Especially if you’re bootstrapping, you’ll spend a lot of time negotiating.
Blogs worthy of your bookmark bar
Dealing with people
KYT’s incredible CEO, Claire Lew, is our go-to for the messy business of leading and inspiring people. Lew authors every article on the blog, and her short posts draw on both data and personal experience. Make sure you sign up for her newsletter if you’re managing a team.
Michael Lopp, better known as Rands, is the VP of Product engineering at Slack and author of Managing Humans. His articles get into some entertaining weeds, but most his writing deals with communication, meetings, management, and everything tangential to those topics.
Julie Zhuo is Product Design VP at Facebook, where she’s worked for over a decade. Her content is a rich catalogue of strategic and managerial advice. If you like her blog, you’re guaranteed to enjoy her book, The Making of a Manager.
Most customers are willing to pay more for excellent support, but few companies deliver it. Helpscout, through their Customer Service archive, explains how you can empathize, support, and guide customers. They’ll also teach you how to give the boot to anyone who is toxic and say no to requests that don’t make sense for your product.
Building a noteworthy company
While they feature companies that are miles away from your 1 person startup, you can still learn from these long reads. It’s like going to coffee with every successful business you’ve heard of and coming away with a cheatsheet. They also have a handy search base. Use it to find quick help on common topics.
Groove has made some big changes since we started following them, including a massive update to their blog. For thoughts straight from the founder and CEO, Alex Turnbull, check out the entrepreneurship category. Most of his reads are short, experience-based, and brutally honest. He’s given us plenty of strong nudges when we needed one.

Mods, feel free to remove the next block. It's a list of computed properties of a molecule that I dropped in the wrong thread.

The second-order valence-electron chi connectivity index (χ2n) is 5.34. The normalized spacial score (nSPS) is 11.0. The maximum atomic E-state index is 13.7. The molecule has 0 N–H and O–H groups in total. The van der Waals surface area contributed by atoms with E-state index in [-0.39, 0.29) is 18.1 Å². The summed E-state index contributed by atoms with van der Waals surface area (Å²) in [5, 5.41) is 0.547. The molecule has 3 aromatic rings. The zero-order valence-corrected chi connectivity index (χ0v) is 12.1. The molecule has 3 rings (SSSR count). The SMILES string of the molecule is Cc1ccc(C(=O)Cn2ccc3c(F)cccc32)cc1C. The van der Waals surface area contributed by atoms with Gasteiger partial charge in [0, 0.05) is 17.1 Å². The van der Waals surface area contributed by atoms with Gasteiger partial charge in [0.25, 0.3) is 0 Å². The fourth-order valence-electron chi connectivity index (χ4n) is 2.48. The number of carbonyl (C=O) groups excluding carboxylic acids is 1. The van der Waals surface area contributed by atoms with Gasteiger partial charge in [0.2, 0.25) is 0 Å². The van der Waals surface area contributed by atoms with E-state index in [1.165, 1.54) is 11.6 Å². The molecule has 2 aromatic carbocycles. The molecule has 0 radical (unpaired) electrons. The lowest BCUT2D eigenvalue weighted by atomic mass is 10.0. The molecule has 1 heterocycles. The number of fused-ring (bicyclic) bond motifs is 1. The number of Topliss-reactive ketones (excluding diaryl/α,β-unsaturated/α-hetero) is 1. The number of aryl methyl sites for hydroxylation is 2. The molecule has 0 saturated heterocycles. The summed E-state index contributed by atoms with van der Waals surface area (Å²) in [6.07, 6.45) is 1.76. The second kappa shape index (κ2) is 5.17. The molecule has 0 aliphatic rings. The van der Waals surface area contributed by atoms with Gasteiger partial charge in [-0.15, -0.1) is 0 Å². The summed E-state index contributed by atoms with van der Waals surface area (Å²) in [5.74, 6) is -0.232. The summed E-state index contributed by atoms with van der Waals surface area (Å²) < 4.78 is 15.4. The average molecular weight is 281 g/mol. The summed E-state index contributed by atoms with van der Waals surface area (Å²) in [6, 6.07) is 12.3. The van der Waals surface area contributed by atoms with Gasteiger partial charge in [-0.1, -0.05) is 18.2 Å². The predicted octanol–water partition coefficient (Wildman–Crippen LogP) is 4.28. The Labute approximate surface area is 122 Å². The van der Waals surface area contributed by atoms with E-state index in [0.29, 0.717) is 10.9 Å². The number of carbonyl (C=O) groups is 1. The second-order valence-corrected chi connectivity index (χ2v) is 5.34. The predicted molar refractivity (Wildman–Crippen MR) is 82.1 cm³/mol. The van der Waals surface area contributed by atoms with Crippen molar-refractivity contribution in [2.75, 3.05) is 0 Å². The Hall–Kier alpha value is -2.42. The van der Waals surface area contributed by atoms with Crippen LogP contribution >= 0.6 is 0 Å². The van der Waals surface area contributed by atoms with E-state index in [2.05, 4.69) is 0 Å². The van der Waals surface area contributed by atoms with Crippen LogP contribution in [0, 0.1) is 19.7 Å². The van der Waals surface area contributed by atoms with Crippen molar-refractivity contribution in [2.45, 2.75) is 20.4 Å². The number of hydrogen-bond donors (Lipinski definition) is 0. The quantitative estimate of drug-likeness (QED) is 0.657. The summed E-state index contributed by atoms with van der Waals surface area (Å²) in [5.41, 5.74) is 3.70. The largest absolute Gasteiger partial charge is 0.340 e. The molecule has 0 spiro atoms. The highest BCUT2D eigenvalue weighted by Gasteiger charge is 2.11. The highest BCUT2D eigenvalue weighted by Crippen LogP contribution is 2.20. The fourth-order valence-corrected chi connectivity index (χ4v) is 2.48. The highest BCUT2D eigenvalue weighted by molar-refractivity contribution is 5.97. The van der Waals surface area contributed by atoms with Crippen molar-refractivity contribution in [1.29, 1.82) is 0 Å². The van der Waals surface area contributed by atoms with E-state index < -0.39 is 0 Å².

Founded by Josh Pigford, Baremetrics is a pioneer of the #openstartup movement. Their blog documents everything they’re learning about building and growing a successful startup and remote team. Pigford’s honesty and encouragement will remind you you’re not crazy, founder life is hard, and success is worth toiling for.
Technically, this isn’t a blog. It’s a set of guides written by industry experts and Stripe’s excellent editorial team. We’d gush about how much we love every guide on this page, but that’d get embarrassing. Suffice it to say each guide is thorough, written by an expert, and specifically catered to early startups.
Basecamp describes their blog as, “Strong opinions and shared thoughts on design, business, and tech.” The strong opinions piece is particularly true. Basecamp’s founders, Jason Fried and DHH, are known for drawing hard lines and building a startup that doesn’t consume you. They include plenty of examples from their own company, and they’re sure to spark some ideas for you.
If you’re wrestling with how to price your SaaS product, there’s no better place to start than Price Intelligently’s blog. Packed with teardowns and advice, you’ll learn how to set prices, present them to customers, and adapt as you grow.
Product Habits: The rich case study-esque articles on the blog will give you a closer look at some well-known names you’ve heard. And don’t miss the free ebook on the homepage. Product Habits is led by Hiten Shah and, like his other content, it’s 100% worth your time.
It’s easy to idolize companies from a distance. Product Habits takes you in for a closer look with rich case study-esque articles that feature well-known names. Product Habits is led by Hiten Shah and, like his other content, it’s 100% worth your time. Oh, and don’t miss the free ebook on the homepage.
Producing content that adds value, not noise
Great content on producing great content. How meta is that? Grow & Convert has built up a rich library on the how, what, and why of content marketing. If you’re considering the content route, bookmark these guys.
Our other favorite content on content. Animalz is less case study heavy and more strategic. We love nerding out on their sound advice.
Actually getting results
Every Clear article has practical advice for the way you work and behave. He delivers powerful, research-backed insights on setting goals, building habits, and making consistent progress. If you want your goals to be more than a pretty post-in note, don’t miss this blog.
Newsletters you won’t trash
We spend hours in email each day, and newsletters are one of our favorite mediums. We like that we can skim and glean, whenever is convenient for us.
Tech news and cool products
Produced by Hiten Shah, The Weekly Habit serves us some of the best reads on products and related product-making skills. You could spend 20 hours a day combing Twitter, HackerNews, and Medium. Or you could subscribe to this.
Created by Courtland Allen and acquired by Stripe, Indie Hackers is one of the most positive and helpful startup communities on the internet. Their newsletter gives you a quick summary of the best posts on the site at any given time. Note: you must join the community to receive the newsletter.